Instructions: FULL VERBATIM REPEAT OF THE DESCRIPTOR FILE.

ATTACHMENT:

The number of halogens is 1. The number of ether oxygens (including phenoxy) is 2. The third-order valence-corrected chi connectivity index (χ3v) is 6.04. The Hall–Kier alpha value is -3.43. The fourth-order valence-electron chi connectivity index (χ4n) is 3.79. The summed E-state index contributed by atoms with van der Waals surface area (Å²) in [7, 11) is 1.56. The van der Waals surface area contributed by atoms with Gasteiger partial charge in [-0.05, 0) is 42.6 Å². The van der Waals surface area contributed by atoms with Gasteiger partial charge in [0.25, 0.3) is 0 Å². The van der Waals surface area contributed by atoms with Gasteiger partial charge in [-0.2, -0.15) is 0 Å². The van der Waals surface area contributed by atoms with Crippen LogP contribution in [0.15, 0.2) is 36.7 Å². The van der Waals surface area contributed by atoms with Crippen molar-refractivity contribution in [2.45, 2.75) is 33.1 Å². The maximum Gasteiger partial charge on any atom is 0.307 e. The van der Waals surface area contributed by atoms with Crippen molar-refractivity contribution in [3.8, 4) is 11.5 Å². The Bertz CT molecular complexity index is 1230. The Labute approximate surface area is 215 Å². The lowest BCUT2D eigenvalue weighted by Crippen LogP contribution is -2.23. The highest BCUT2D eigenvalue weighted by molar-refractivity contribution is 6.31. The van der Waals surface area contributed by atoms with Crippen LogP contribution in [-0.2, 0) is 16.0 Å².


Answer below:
The number of halogens is 1. The number of ether oxygens (including phenoxy) is 2. The third-order valence-corrected chi connectivity index (χ3v) is 6.04. The Hall–Kier alpha value is -3.43. The fourth-order valence-electron chi connectivity index (χ4n) is 3.79. The summed E-state index contributed by atoms with van der Waals surface area (Å²) in [7, 11) is 1.56. The van der Waals surface area contributed by atoms with Gasteiger partial charge in [-0.05, 0) is 42.6 Å². The van der Waals surface area contributed by atoms with Gasteiger partial charge in [0.25, 0.3) is 0 Å². The van der Waals surface area contributed by atoms with Gasteiger partial charge in [-0.2, -0.15) is 0 Å². The van der Waals surface area contributed by atoms with Crippen LogP contribution in [0.15, 0.2) is 36.7 Å². The van der Waals surface area contributed by atoms with Crippen molar-refractivity contribution in [2.45, 2.75) is 33.1 Å². The maximum Gasteiger partial charge on any atom is 0.307 e. The van der Waals surface area contributed by atoms with Crippen molar-refractivity contribution in [3.8, 4) is 11.5 Å². The Bertz CT molecular complexity index is 1230. The Labute approximate surface area is 215 Å². The lowest BCUT2D eigenvalue weighted by Crippen LogP contribution is -2.23. The highest BCUT2D eigenvalue weighted by molar-refractivity contribution is 6.31. The van der Waals surface area contributed by atoms with Crippen LogP contribution in [-0.2, 0) is 16.0 Å².